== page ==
Listening and hearing are different
Here’s a strange fact: if you record your baby crying and then play it back to them, they don’t get upset. They listen, but they are fine. If you play the sound of another baby crying, your baby will get upset.
That example helps illustrate the difference between hearing and listening. Hearing means you have noticed a sound. Listening is when you pay attention to understand the context and meaning of the sound. Young babies can listen. They can extract meaning from sound. In fact, they even pay more attention to words that are said linked to their names!
Listening builds brains
We hear things all the time, but listening requires us to pay close attention. Interestingly, when we pay attention, we build connections in our brain. Research shows it’s not hearing the sound that builds our brains, but our focused attention on the sound. And this takes practice.
Practice is part of the reason trained musicians are better at listening than are non-musicians. Musicians are better at noticing differences in music. They can also apply that skill to hearing emotions. Musicians are better than non-musicians at identifying emotions in voices. And they can do this both in their own language and in foreign languages. They are also better at distinguishing the various cries a baby makes. This is one of the reasons music training is good for kids’ brains. It helps them understand emotions.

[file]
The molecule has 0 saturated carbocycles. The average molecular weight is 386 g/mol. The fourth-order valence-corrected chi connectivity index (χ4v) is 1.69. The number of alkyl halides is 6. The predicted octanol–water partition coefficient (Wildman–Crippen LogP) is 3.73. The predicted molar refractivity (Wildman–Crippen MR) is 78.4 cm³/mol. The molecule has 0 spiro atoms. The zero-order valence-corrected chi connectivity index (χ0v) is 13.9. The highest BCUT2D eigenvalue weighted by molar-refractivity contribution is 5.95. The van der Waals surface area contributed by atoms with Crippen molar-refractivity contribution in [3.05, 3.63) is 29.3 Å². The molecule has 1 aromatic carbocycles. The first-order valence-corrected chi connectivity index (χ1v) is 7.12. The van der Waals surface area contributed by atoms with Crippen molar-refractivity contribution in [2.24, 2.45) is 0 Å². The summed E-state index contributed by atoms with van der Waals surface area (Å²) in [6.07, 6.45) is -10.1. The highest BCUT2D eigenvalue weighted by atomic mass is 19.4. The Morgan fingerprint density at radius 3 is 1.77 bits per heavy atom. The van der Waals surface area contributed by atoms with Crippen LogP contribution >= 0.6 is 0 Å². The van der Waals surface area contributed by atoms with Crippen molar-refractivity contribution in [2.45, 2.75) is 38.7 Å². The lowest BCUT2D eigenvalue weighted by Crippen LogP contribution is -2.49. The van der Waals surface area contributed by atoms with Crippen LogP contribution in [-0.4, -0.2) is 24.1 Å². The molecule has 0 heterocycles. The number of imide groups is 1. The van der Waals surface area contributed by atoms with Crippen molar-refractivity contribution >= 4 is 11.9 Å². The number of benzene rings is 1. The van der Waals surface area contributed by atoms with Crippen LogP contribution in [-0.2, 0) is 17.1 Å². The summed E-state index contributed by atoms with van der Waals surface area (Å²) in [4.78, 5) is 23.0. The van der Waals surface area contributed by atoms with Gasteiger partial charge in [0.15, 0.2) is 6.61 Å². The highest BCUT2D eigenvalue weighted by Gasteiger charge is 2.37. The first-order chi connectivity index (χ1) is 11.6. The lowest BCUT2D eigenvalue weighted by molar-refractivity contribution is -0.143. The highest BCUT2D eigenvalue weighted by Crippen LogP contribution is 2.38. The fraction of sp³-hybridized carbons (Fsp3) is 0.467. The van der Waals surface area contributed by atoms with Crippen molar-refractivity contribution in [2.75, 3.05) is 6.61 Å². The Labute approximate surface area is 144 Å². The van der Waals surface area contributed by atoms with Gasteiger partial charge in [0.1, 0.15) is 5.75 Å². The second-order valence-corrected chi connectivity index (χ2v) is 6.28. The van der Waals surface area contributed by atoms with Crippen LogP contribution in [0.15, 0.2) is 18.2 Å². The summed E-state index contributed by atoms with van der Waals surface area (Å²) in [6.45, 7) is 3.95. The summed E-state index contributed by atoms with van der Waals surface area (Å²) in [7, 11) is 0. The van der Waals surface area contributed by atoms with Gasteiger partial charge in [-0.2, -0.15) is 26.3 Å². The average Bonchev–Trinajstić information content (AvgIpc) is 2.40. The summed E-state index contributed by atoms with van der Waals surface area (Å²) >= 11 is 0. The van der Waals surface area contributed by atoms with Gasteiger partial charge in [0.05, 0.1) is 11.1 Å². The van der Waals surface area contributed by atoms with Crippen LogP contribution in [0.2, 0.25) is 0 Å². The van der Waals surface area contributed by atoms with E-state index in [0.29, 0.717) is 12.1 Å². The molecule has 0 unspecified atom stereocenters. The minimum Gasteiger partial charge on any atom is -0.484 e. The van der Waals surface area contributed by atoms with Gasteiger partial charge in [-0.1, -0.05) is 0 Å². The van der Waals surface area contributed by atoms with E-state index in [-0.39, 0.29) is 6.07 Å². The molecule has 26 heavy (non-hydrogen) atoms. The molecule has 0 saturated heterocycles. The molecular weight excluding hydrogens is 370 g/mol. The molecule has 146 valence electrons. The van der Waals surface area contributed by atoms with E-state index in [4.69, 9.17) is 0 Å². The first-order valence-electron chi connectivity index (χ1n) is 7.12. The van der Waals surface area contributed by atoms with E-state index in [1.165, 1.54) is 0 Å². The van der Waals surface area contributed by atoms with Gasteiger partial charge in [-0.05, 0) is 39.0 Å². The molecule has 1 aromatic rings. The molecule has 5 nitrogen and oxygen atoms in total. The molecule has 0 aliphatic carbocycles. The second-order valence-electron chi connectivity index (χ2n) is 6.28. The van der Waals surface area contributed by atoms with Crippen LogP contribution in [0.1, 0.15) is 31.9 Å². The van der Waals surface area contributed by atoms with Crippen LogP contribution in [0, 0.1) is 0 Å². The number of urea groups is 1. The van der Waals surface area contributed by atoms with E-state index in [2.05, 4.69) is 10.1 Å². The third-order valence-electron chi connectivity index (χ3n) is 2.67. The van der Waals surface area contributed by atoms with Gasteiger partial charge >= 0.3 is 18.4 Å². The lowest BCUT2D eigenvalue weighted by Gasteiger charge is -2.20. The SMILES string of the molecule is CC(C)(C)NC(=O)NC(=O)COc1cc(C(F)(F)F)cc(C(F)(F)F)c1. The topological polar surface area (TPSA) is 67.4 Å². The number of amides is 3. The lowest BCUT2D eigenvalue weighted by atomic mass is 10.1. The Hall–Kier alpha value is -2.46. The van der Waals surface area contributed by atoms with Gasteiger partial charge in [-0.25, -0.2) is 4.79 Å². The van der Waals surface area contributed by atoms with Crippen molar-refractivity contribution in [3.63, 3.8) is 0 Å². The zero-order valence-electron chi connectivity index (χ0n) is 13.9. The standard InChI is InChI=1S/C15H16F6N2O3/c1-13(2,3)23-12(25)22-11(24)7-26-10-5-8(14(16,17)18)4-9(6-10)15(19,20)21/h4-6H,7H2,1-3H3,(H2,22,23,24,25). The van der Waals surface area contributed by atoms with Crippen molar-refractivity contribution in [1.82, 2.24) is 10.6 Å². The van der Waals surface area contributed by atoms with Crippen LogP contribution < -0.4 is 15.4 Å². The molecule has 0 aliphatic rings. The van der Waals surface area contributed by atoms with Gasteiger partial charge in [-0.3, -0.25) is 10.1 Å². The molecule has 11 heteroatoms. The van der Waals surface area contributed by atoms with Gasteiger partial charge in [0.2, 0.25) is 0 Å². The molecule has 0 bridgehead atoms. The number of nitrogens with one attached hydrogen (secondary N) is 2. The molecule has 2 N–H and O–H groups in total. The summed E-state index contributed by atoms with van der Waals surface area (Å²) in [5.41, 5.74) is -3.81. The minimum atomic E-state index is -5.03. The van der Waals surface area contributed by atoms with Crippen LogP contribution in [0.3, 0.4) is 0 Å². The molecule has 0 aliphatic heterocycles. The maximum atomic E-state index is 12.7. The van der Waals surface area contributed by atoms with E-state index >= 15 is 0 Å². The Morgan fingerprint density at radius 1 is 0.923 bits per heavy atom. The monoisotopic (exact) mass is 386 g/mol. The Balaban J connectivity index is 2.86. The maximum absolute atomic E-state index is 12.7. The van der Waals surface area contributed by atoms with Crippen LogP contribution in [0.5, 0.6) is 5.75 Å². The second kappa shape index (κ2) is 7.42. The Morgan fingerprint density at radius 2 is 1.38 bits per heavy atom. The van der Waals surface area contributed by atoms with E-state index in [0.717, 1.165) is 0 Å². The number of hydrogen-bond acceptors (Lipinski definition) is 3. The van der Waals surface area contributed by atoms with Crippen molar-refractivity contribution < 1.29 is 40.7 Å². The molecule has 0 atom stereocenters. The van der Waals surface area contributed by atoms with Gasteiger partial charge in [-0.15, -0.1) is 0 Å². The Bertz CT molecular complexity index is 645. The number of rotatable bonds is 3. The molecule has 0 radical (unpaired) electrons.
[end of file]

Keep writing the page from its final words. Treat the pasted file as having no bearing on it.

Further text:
Listening builds charisma
Do you want your child to be charismatic? Teach them to be a good listener. There are six elements of charismatic people. One of these is being highly attentive to the person who is speaking. We like people who listen to us compassionately.
Listening helps our health
Compassionate listening is also good for our health. When we are kind or compassionate, we activate our vagus nerve. Activating our vagus nerve often can improve the tone of this nerve. High vagal tone is correlated with a healthy heart and increased resilience to stress. It is also correlated with better emotional regulation. There are also experimental treatments stimulating the vagus nerve. Scientists believe it can help with depression. And there may be more benefits of having a healthy vagus nerve.
Teaching your child to listen attentively is good for their brain, their vagus nerve, and their future. This week we will look at various activities to help our children listen.
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